• The worker’s opportunities for profit and loss
  • The amount of initiative required on the part of the worker
  • The degree to which the worker and company are independent in organization and operation

The Department of Labor does not consider the location of work to be relevant to the independent contractor vs. employee issue. In addition, the existence of an employment contract and the manner of pay are irrelevant to the Department of Labor.

Economic Reality Test

The FLSA tests the employer/employee relationship by looking at economic reality. In other words, an employee is someone who is dependent on the business where they work. An independent contractor is someone who is engaged in their own business.

One of the key factors in the economic reality test is the worker’s control of the work they do. The worker’s opportunity for profit or loss based on their own initiative is another factor in the economic reality test.

Other Factors in the Independent Contractor vs. Employee Test

If the economic reality test doesn’t help the Department of Labor determine workers’ federal employment classifications, it considers other factors. It looks at the amount of skill required for the work, as well as the degree of permanence of the work relationship. In addition, the Department of Labor considers whether the work done is integral to the business’s products or services.

Consequences for Failure to Properly Identify Workers

When employees are misclassified as independent contractors, the workers themselves reap negative consequences. They can be denied access to benefits they’re entitled to, including overtime, sick leave, unemployment insurance, a safe workplace, and other benefits. In addition, state and federal government and workers’ compensation funds can suffer from lower tax revenues.

The Department of Labor can hold employers liable for misclassification of workers. They may have to pay criminal penalties in addition to the back wages and benefits owed — not to mention the attorneys’ fees involved.

Employers may also be held liable at the federal level for:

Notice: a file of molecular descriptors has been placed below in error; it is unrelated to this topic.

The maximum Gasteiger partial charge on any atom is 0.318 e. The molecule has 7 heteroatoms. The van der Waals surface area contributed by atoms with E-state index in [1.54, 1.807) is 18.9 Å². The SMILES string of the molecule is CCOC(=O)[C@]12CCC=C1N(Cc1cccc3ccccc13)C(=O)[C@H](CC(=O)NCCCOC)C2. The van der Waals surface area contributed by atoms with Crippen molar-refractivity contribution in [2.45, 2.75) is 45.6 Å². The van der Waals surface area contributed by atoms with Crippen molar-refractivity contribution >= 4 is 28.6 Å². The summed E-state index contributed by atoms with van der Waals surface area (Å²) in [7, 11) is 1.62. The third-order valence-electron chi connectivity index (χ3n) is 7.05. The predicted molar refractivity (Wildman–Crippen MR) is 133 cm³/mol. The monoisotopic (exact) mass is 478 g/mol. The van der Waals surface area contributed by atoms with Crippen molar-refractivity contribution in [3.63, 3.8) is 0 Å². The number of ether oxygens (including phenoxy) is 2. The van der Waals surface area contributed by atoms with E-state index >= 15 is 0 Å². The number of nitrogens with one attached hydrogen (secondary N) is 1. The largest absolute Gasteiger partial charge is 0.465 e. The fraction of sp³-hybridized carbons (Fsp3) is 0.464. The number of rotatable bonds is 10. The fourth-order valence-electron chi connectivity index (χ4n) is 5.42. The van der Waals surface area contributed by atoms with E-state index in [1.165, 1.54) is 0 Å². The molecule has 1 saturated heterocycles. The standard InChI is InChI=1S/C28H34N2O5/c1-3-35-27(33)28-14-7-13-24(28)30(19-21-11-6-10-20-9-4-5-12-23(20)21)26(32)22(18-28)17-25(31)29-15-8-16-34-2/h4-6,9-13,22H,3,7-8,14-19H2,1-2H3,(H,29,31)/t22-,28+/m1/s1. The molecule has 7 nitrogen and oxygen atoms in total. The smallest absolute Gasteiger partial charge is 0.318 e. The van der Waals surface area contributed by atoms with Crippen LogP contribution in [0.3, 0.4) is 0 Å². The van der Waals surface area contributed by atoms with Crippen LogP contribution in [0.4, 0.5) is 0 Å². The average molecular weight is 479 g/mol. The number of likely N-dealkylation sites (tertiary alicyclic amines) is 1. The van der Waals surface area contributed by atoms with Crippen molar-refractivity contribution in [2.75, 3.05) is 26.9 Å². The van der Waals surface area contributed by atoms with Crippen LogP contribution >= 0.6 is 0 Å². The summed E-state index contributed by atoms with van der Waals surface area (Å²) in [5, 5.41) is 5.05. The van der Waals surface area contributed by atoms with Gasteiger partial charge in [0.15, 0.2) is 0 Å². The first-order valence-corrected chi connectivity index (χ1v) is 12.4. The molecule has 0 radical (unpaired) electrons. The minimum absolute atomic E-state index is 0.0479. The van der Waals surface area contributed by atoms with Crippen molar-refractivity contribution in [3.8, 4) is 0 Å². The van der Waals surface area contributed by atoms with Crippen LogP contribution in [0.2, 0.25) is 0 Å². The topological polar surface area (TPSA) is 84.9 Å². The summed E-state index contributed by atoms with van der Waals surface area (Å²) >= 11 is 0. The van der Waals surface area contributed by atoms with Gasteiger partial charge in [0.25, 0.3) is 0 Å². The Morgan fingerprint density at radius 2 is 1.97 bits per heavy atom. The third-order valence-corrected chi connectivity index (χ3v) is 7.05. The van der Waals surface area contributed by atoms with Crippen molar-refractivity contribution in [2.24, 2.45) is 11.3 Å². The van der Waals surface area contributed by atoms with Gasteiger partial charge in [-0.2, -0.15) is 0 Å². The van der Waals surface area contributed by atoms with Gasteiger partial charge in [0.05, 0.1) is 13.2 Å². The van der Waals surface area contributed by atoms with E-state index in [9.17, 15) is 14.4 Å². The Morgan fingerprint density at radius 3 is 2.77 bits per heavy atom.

• Failure to file federal I-9 forms
  • Failure to meet anti-discrimination requirements
  • Violation of the Family and Medical Leave Act
  • Violation of the Uniformed Services Employment and Reemployment Rights Act

State Employment Classifications

Every state has a unique set of laws regarding the independent contractor vs. employee determination. Most states use some version of a three-factor test. In most cases, a worker must meet the following conditions to be considered an independent contractor:

  • The worker must do similar work on a regular basis for various other companies.
  • The work being done must be something outside the company’s usual course of business.
  • The worker must not be under the company’s control for the most part.

However, employment classification varies greatly from one state to the next. Check with your own state Department of Labor for specifics.

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Disclaimer: The content on this page is for informational purposes only, and does not constitute legal, tax, or accounting advice. If you have specific questions about any of these topics, seek the counsel of a licensed professional in your state.

Employment Classification FAQ

  1. 1. How do I pay my taxes as an employee?

    Make sure you fill out IRS Form W-4, the Employee’s Withholding Certificate, when you begin your employment. Your employer will then arrange for taxes to be withheld from your paycheck.

  2. 2. What IRS form does an employee file?

    Your employer will issue a W-2 for each tax year to help you file your own personal tax return.

  3. 3. How do I pay my taxes as a contractor?

    Independent contractors should receive Form 1099 from each company they worked for during a given year. If you receive a significant amount or percentage of your yearly income as an independent contractor, you may be required to make estimated tax payments quarterly using IRS Form 1040-ES.

  4. 4. What IRS form does a contractor file?

    As an independent contractor, you should file Form 1040 every year. Attach Schedule C with your non-employment income. You also have to file Schedule SE, the Self-Employment Tax form, to pay your share of Social Security and Medicare taxes.

  5. 5. What do I do if I think my worker status is incorrect?

    You may believe you are an employee when the company paying considers you an independent contractor. If so, file a report with the IRS. Use IRS Form 8919, Uncollected Social Security and Medicare Tax on Wages.